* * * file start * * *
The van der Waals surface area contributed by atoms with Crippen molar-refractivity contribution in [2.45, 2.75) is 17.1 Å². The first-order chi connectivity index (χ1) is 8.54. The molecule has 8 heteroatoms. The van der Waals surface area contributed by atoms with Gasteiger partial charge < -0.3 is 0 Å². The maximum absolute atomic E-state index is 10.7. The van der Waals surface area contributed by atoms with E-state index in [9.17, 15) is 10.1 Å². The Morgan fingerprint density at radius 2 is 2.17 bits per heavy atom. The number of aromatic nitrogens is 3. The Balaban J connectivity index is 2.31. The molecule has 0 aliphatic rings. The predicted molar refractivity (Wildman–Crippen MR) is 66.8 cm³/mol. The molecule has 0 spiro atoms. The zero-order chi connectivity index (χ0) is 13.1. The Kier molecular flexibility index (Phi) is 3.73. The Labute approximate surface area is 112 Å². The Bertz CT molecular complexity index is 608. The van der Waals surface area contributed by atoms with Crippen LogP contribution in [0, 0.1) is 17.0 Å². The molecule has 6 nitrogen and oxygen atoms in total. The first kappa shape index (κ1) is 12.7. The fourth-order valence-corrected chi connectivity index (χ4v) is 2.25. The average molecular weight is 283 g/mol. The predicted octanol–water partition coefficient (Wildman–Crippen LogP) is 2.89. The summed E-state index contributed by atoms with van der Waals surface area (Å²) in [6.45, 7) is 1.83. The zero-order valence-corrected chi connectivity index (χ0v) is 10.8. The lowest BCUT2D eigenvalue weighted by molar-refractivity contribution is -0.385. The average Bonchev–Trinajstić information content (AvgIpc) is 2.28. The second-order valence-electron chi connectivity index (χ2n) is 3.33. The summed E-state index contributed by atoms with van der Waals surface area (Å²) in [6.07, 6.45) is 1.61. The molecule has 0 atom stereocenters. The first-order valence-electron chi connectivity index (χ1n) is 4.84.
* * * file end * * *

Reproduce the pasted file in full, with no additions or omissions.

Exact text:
The van der Waals surface area contributed by atoms with Crippen molar-refractivity contribution in [2.45, 2.75) is 17.1 Å². The first-order chi connectivity index (χ1) is 8.54. The molecule has 8 heteroatoms. The van der Waals surface area contributed by atoms with Gasteiger partial charge < -0.3 is 0 Å². The maximum absolute atomic E-state index is 10.7. The van der Waals surface area contributed by atoms with E-state index in [9.17, 15) is 10.1 Å². The Morgan fingerprint density at radius 2 is 2.17 bits per heavy atom. The number of aromatic nitrogens is 3. The Balaban J connectivity index is 2.31. The molecule has 0 aliphatic rings. The predicted molar refractivity (Wildman–Crippen MR) is 66.8 cm³/mol. The molecule has 0 spiro atoms. The zero-order chi connectivity index (χ0) is 13.1. The Kier molecular flexibility index (Phi) is 3.73. The Labute approximate surface area is 112 Å². The Bertz CT molecular complexity index is 608. The van der Waals surface area contributed by atoms with Crippen LogP contribution in [0, 0.1) is 17.0 Å². The molecule has 6 nitrogen and oxygen atoms in total. The first kappa shape index (κ1) is 12.7. The fourth-order valence-corrected chi connectivity index (χ4v) is 2.25. The average molecular weight is 283 g/mol. The predicted octanol–water partition coefficient (Wildman–Crippen LogP) is 2.89. The summed E-state index contributed by atoms with van der Waals surface area (Å²) in [6.45, 7) is 1.83. The zero-order valence-corrected chi connectivity index (χ0v) is 10.8. The lowest BCUT2D eigenvalue weighted by molar-refractivity contribution is -0.385. The average Bonchev–Trinajstić information content (AvgIpc) is 2.28. The second-order valence-electron chi connectivity index (χ2n) is 3.33. The summed E-state index contributed by atoms with van der Waals surface area (Å²) in [6.07, 6.45) is 1.61. The molecule has 0 atom stereocenters. The first-order valence-electron chi connectivity index (χ1n) is 4.84.